When was the last time a newspaper subscription was the inspiration for a song?
This reporter isn't sure, but The Times is premiering the latest and perhaps only example, a song from L.A. indie-pop singer and songwriter Eleni Mandell, "I'm Old-Fashioned," from her recently released album, "Dark Lights Up."
"I wrote this after the first Sunday that I had the N.Y. Times and L.A. Times delivered to my door for the first time in years," Mandell writes in materials accompanying the album, which she'll be showcasing at her performance Aug. 22 at Hotel Café in Hollywood.
"I was so excited to start reading the newspaper the old-fashioned way: to hold it in my hands; to have my kids see me reading it the way I used to see my parents read it on Sunday mornings," she said. "I'm trying to get away from looking at screens in our home."
She stops short, however, of suggesting that "I love the smell of newspaper ink in the morning!"
But it gave rise to a song about her increasing penchant for doing things the old-school way, which she praises in the jaunty tune:
I'd rather wait a week to watch a show on the television
Maybe read a book or put on a record with a needle
I think the percolator works just fine a little burnt but it'll do
I like the newspaper, too, in real life and real time
And I will respondez s'il vous plait
In the video, directed by Manny Marquez, she's accompanied by guitarist Keith Karman and drummer Mike Green as she strolls the streets of her Los Feliz neighborhood.
"It made me think about all the things that might be silly but I still like to do … like walking into the post office or bank when there are more convenient ways to go through life," she said. "I'm not perfect in this regard, but I'm doing what I can to get back to a simpler way of life."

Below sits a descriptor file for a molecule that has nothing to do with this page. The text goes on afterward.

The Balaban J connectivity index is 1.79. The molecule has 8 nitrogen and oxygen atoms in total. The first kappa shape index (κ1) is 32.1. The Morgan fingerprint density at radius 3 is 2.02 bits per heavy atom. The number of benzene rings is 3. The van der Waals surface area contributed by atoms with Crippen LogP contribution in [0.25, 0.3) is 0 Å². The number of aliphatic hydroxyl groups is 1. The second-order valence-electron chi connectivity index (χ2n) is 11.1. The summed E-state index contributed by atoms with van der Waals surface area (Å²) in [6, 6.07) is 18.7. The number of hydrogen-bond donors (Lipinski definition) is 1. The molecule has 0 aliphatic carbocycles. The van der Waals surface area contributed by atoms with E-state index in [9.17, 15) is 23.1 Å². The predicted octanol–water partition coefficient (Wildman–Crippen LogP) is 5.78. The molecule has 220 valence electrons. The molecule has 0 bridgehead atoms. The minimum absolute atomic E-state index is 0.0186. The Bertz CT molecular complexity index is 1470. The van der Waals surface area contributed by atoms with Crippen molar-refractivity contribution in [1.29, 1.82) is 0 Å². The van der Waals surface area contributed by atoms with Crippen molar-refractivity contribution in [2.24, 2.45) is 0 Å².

That attitude syncs up with the nouveau retro music she's made on her own and with her other band, the Living Sisters, which also includes singer-songwriters Inara George, Becky Stark and Alex Lily.
On "Dark Lights Up" Mandell also explores topics such as fleeting love that doesn't have to last forever to be valid ("China Garden Buffet"), love that vanishes in the blink of an eye ("Cold Snap") and the joy provided by the children in her life ("Butter Blonde and Chocolate Brown").
"I used to tell my daughter that her hair was the color of toast with butter melted in it because she had been a yellowish blond, but her hair was turning to brown," Mandell says. "I have no idea what color eyes she has, so I tell her they're 'ocean colored,' sometimes green, sometimes blue and sometimes gray. My son is such a boy, always taking things apart and asking how they work. This is my latest family song."
Mandell will be at Hotel Cafe in Hollywood on Aug. 22 in support of the release of the album.